| JAKARTA, March 30
JAKARTA, March 30 Freeport McMoRan Inc's
Indonesian unit is close to reaching a deal that will allow the
mining giant to temporarily resume copper concentrate exports
from its Grasberg mine in Papua, Indonesia's mining minister
said on Thursday.
Indonesia stopped Freeport's concentrate exports in mid
January in an effort to improve revenues from mining resources
and create jobs.
But the stoppage resulted in Freeport shelving billions of
dollars of planned investments and has threatened to unsettle
business sentiment in Southeast Asia's biggest economy.
The latest change in tone from Jakarta could signal a near
end to a more than 10-week stoppage of exports from the world's
second-biggest copper mine.
"Freeport Indonesia has entered the final stage of
discussions with the government," Energy and Mineral Resources
Minister Ignasius Jonan told parliament, referring to talks over
mining rights with the world's biggest publicly listed copper
Indonesia wants Freeport to switch from its long-term
operating contract to a new special mining license that includes
new provisions on taxes and mineral processing. Freeport has
said it will only do this when the government provides it with
an alternative with the same fiscal and legal guarantees.
"If they agree on the special mining permit, they can
export, as long as they put forward a proposal to develop a
smelter within five years," Jonan said, adding that Freeport has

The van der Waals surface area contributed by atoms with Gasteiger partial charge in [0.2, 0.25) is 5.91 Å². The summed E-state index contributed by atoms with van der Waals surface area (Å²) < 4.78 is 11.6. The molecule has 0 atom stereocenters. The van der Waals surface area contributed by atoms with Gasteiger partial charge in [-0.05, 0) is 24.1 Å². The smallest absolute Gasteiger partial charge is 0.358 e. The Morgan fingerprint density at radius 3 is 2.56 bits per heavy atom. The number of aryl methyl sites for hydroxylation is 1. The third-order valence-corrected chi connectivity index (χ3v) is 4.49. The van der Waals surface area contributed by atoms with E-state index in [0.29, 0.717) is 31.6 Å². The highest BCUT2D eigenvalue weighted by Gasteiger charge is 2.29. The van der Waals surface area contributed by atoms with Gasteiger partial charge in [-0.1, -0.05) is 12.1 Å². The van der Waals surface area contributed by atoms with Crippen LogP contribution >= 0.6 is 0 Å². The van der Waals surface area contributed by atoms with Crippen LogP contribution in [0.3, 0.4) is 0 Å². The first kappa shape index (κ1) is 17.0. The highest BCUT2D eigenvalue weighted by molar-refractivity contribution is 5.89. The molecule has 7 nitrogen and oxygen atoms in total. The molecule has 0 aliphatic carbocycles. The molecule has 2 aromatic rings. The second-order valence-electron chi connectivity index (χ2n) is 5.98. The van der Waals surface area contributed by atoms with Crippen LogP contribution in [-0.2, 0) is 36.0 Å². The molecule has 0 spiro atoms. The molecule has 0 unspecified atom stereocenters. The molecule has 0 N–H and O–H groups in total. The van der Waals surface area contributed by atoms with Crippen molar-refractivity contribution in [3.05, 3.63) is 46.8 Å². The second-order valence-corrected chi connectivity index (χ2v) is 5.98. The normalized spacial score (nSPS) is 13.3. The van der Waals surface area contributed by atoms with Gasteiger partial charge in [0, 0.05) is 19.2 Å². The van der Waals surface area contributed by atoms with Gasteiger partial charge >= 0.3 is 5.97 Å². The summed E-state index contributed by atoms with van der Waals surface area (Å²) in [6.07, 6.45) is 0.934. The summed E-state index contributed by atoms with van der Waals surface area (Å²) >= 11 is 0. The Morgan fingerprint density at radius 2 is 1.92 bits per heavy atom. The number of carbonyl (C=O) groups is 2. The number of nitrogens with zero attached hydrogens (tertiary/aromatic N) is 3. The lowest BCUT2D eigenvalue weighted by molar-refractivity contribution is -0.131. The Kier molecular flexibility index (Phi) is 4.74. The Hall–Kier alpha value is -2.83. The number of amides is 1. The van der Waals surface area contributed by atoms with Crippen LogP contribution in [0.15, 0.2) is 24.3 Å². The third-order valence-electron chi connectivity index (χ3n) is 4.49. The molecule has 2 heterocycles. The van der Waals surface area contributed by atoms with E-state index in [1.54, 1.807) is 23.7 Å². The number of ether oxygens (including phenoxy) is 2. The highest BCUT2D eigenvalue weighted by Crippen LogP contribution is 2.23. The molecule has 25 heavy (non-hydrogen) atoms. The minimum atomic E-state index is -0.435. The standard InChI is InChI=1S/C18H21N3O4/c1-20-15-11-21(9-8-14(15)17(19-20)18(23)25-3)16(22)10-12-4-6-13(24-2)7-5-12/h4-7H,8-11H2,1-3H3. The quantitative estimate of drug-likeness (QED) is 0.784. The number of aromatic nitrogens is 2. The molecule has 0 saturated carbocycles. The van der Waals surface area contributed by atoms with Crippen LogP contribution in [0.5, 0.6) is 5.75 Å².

agreed to adopt the new permit in principle.
Freeport would be allowed to resume exports for the next six
months while continuing to negotiate fiscal terms for the new
permit, Jonan said, adding that the discussions would be handled
by Indonesia's finance ministry and would focus on its request
for a "nailed down" tax rate and guarantees that other fiscal
terms won't change.
"Hopefully soon we will reach an agreement."
Indonesia also wants Freeport to divest a 51 percent stake
in its Indonesian unit, up from 30 percent previously. To date,
it has divested 9.36 percent, and has said the divestment rules
were "a form of expropriation."
Jonan said on Thursday that a valuation for the stake would
be made "at commercial or market value" but this would not
include the value of Grasberg's mineral resources.
"This must happen," he said.
Freeport Indonesia spokesman Riza Pratama told Reuters on
Thursday that the company continued to engage in a
"constructive" dialogue with the government.
"We hope in the near future we will reach a solution that is
acceptable to both sides," Pratama said, declining to comment
Freeport warned in February that if the issues were not
resolved by June 17 that it could take the dispute to
arbitration and seek damages, and said there was "no returning
to business as usual" at Grasberg.
(Reporting by Wilda Asmarini; Writing by Fergus Jensen; editing
by Susan Thomas)